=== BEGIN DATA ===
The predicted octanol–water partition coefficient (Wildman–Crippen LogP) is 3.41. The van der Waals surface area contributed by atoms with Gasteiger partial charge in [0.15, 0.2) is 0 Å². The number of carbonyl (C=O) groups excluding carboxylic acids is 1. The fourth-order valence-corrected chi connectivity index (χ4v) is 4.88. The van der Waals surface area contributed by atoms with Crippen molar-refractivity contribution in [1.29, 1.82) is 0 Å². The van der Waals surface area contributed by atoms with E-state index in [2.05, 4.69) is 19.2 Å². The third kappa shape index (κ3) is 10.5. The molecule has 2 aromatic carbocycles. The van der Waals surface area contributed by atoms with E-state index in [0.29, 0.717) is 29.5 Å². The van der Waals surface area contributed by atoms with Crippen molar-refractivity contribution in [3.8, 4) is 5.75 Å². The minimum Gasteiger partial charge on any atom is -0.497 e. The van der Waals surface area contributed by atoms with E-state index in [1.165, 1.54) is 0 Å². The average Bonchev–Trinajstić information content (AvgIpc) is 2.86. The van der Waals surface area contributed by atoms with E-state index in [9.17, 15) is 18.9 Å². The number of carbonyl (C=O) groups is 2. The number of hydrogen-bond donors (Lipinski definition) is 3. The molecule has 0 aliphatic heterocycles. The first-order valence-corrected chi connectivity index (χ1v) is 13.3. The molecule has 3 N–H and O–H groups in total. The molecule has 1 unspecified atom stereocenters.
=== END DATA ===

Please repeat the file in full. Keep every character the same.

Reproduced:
The predicted octanol–water partition coefficient (Wildman–Crippen LogP) is 3.41. The van der Waals surface area contributed by atoms with Gasteiger partial charge in [0.15, 0.2) is 0 Å². The number of carbonyl (C=O) groups excluding carboxylic acids is 1. The fourth-order valence-corrected chi connectivity index (χ4v) is 4.88. The van der Waals surface area contributed by atoms with Crippen molar-refractivity contribution in [1.29, 1.82) is 0 Å². The van der Waals surface area contributed by atoms with E-state index in [2.05, 4.69) is 19.2 Å². The third kappa shape index (κ3) is 10.5. The molecule has 2 aromatic carbocycles. The van der Waals surface area contributed by atoms with E-state index in [0.29, 0.717) is 29.5 Å². The van der Waals surface area contributed by atoms with Crippen molar-refractivity contribution in [3.8, 4) is 5.75 Å². The minimum Gasteiger partial charge on any atom is -0.497 e. The van der Waals surface area contributed by atoms with E-state index in [1.165, 1.54) is 0 Å². The average Bonchev–Trinajstić information content (AvgIpc) is 2.86. The van der Waals surface area contributed by atoms with E-state index in [9.17, 15) is 18.9 Å². The number of carbonyl (C=O) groups is 2. The number of hydrogen-bond donors (Lipinski definition) is 3. The molecule has 0 aliphatic heterocycles. The first-order valence-corrected chi connectivity index (χ1v) is 13.3. The molecule has 3 N–H and O–H groups in total. The molecule has 1 unspecified atom stereocenters.